high-handed rule of the powerful Council. He had won every battle,
until this one.
Katherine moved through the crowd of black-hatted planters as it parted
before them. Through the shimmering glare of the sand she could just
make out the commanding form of Anthony Walrond farther down by the
shore, together with his younger brother Jeremy. Like hundreds of other
royalists, they had been deported to Barbados in the aftermath of
England's Civil War. Now Anthony spotted their carriage and started up
the incline toward them, and for an instant she found herself wishing
she'd thought to wear a more fashionable bodice.
"Your servant, sir." A gruff greeting, aimed toward Dalby Bedford,
disrupted her thoughts. She looked back to see a heavyset planter
riding his horse directly through the crowd, with the insistent air of
a man who demands deference. Swinging down from his wheezing mount, he
tossed the reins to the servant who had ridden with him and began to
shove his way forward, fanning his open gray doublet against the heat.
Close to fifty and owner of the largest plantation on the island,
Benjamin Briggs was head of the Council, that governing body of
original settlers appointed years before by the island's proprietor in
London. His sagging, leathery face was formidable testimony to twenty
years of hard work and even harder drink. The planters on the Council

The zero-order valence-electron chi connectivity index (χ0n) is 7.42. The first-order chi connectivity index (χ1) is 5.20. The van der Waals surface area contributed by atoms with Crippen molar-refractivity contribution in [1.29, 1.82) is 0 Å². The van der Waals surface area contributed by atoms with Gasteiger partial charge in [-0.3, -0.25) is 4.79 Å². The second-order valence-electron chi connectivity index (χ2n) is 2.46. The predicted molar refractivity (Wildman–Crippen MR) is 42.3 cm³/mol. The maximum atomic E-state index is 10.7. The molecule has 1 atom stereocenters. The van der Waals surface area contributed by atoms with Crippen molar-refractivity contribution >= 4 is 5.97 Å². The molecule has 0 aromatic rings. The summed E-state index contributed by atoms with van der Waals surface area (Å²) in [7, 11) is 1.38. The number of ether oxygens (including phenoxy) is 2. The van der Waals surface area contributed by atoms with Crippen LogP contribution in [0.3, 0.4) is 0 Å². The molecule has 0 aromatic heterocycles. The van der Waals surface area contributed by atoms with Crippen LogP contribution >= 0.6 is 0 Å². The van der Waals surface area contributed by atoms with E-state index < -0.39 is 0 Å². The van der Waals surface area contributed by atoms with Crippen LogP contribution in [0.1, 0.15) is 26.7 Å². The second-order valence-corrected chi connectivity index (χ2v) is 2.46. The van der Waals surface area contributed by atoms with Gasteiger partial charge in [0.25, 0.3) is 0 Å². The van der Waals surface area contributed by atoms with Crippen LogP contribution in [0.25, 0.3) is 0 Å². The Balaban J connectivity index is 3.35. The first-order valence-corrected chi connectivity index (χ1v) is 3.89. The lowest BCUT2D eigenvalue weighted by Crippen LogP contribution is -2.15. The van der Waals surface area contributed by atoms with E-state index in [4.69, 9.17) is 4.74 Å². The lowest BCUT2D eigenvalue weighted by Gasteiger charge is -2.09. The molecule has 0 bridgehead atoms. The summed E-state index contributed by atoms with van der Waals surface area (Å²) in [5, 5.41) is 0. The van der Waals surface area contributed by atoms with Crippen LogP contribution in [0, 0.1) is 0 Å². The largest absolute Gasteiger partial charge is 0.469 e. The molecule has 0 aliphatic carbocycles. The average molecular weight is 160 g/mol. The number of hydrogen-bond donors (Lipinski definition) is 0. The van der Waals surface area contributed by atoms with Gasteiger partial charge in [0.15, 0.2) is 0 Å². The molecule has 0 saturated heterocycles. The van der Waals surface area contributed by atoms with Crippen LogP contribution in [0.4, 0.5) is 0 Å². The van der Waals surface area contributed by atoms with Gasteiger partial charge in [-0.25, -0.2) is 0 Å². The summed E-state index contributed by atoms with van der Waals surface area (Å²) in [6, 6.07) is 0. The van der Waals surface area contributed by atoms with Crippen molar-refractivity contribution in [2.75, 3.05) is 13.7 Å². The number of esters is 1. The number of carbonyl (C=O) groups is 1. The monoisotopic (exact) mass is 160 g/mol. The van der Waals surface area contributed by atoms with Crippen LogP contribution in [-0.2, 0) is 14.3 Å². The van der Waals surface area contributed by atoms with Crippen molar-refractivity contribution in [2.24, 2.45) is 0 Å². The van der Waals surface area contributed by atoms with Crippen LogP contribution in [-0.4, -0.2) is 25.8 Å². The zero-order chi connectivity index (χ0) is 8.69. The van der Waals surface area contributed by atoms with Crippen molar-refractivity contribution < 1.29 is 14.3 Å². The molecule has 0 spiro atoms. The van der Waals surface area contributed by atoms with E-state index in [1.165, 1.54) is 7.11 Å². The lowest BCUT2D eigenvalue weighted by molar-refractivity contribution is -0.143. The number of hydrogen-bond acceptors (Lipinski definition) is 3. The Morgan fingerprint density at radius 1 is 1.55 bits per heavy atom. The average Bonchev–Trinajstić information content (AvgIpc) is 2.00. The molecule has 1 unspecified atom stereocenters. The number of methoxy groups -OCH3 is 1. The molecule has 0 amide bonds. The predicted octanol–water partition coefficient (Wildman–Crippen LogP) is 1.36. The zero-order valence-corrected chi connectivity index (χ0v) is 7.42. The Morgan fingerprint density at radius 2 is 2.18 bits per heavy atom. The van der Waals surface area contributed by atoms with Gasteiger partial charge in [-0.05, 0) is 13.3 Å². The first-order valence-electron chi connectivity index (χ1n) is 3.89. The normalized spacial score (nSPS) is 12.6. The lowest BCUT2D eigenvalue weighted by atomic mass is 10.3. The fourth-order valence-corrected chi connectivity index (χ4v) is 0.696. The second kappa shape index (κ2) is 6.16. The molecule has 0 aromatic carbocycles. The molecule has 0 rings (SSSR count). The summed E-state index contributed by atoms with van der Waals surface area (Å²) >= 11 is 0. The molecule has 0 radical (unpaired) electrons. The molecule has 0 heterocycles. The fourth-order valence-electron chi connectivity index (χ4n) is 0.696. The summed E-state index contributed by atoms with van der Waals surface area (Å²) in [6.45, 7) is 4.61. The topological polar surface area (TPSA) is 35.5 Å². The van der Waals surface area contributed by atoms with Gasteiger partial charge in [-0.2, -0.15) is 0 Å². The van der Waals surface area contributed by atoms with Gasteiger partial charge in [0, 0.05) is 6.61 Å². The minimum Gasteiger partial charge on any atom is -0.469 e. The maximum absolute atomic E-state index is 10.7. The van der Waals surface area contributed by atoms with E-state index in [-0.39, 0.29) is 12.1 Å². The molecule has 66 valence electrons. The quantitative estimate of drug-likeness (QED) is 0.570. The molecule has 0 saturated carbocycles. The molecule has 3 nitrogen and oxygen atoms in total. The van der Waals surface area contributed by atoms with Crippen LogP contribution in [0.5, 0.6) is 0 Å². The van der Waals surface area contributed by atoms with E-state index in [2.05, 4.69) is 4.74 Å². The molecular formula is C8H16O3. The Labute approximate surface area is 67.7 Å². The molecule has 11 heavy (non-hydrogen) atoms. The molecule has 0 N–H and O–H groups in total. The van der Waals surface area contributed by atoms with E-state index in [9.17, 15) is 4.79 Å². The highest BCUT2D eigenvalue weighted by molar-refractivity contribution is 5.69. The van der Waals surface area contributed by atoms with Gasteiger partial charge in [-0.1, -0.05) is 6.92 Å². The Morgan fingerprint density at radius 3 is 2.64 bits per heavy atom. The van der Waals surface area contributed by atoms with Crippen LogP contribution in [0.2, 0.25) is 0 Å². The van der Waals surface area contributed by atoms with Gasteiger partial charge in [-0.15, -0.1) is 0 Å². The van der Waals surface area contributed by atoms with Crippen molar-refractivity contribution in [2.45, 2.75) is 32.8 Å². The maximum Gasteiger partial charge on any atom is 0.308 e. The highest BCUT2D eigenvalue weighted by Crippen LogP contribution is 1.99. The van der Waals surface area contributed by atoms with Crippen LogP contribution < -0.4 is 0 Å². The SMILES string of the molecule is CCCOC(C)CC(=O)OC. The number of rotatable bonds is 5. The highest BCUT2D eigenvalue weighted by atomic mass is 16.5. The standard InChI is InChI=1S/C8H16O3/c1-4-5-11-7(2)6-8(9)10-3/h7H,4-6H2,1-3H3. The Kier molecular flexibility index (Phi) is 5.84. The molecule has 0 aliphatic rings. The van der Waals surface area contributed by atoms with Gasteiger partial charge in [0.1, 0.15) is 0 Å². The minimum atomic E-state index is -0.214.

had presided over Barbados' transformation from a tropical rain forest
to a patchwork of tobacco and cotton plantations, and now to what they
hoped would soon be a factory producing white gold.
Briggs pushed back his dusty hat and turned to squint approvingly as
the frigate began furling its mainsail in preparation to drop anchor.
"God be praised, we're almost there. The years of starvation are soon
to be over."
Katherine noted that she had not been included in his greeting. She
had once spoken her mind to Benjamin Briggs concerning his treatment
of his indentures more frankly than he
cared to hear. Even now, looking at him, she was still amazed that a
man once a small Bristol importer had risen to so much power in the
Americas. Part of that success, she knew, derived from his practice of
lending money to hard-pressed freeholders at generous rates but short
terms, then foreclosing on their lands the moment the sight bills came
"It's an evil precedent for the English settlements, mark my word."
Bedford gazed back toward the ship. He and Benjamin Briggs had been
sworn enemies from the day he first proposed establishing the Assembly.
"I tell you again it'll open the way for fear and divisiveness
throughout the Americas."
"It's our last chance for prosperity, sir. All else has failed," Briggs
responded testily. "I know it and so do you."
Before the governor could reply, Anthony Walrond was joining them.
"Your servant, sir." He touched his plumed hat toward Dalby Bedford,
conspicuously ignoring Briggs as he merged into their circle, Jeremy at
Anthony Walrond was thirty-five and the most accomplished, aristocratic
man Katherine had ever met, besides her father. His lean, elegant face
was punctuated by an eye-patch, worn with the pride of an epaulette,
that came from a sword wound in the bloody royalist defeat at Marston
Moor. After he had invested and lost a small fortune in support of the
king's failed cause, he had been exiled to Barbados, his ancestral